First Person: The power of art in a time of coronavirus crisis

Aldo Sebastián Cicchini, a violinist at RAI orchestra works at the Teatro alla Scala theatre, Milan., by Margherita Bassani

Aldo Sebastián Cicchini is a violinist from the Radiotelevisione Italiana (RAI) orchestra in Milan, Italy.  When the COVID-19 pandemic hit in Italy, he was involved in a project at La Scala, one of the most historic opera houses in Italy. But, as he explains, work ended after positive cases of the virus were confirmed there in late February.  

“Everyone stopped: opera, cinema, theatre…everything. We are all worried about this, because it’s difficult to think about our work as it was before. Right now, it’s so hard to imagine going to a concert in a theatre filled with 1000 people! So, we are concerned that, once the lockdown is over, it will take several months to re-adjust, and life may never be exactly as it was before.

Balcony concerts

In March, one of my colleagues in the orchestra at La Scala called on every musician in Italy to open their window, or to go to the balcony, to perform at six in the afternoon. 

Music is not a cure for the disease, but it is maybe a cure for our hearts – Aldo Cichinni, violinist, Milan

The first time I took part it was a very cold evening. It was strange, because most of the neighbours didn’t know that I played violin! When I started playing, I felt quite shy, but after a couple of minutes, I could see people happy, and smiling. Then, after I had finished the piece, they were clapping, shouting, and demanding more! I carried on playing, and they wanted more and more, so I told them, if you want this, let’s do it again tomorrow, at the same time. That was the beginning of everything.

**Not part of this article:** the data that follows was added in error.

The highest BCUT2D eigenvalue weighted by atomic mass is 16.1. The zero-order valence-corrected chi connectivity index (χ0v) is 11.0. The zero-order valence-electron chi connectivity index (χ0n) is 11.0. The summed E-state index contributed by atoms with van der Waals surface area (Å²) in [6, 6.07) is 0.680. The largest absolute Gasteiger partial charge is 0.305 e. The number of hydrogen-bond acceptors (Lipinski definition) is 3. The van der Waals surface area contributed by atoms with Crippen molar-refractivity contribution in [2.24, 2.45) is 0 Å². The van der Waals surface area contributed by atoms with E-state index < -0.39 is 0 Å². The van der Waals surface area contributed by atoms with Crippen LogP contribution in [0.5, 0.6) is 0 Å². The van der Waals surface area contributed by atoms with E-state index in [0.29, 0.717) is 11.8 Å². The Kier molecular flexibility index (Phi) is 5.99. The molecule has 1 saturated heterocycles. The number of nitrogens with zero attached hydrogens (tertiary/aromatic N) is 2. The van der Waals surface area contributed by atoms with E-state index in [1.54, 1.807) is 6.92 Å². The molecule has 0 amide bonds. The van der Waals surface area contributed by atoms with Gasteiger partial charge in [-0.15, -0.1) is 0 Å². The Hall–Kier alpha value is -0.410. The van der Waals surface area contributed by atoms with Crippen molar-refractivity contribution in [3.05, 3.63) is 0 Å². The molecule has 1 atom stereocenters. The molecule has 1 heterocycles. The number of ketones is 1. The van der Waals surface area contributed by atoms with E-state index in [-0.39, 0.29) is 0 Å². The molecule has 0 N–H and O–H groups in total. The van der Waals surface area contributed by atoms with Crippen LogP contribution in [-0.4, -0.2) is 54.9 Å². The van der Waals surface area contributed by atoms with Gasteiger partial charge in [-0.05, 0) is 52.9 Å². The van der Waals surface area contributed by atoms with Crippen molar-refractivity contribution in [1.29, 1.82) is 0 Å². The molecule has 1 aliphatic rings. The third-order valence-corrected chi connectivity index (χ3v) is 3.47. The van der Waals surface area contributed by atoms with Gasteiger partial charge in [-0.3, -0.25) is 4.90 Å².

From then on, I played many famous pieces from different countries, such as music from the movie “Cinema Paradiso”, “Claire de Lune” by Debussy, Carlos Gardel’s “Por Una Cabeza”, and “Imagine” by John Lennon. Although the acoustics are not great on the balcony, the music is bringing people closer together during this time of isolation. It is not a cure for the disease, but it is maybe a cure for our hearts. 

I think that, in times like this, all the arts are very, very important. Right now, we need to survive, but surviving is not living. The beauty of art makes us united, and part of something that is bigger than us.

Here in my building, every time I played, despite the distance between us, we felt closer. It’s feels like we are a team, going forward together. And that’s the power of music. And, when I play, I am company to people who live alone, particularly older people. 

We still don’t know when the city, and the country, will reopen, but I hope that every day things will get better, and that the people don’t give up. Until then, I will continue to play for them.”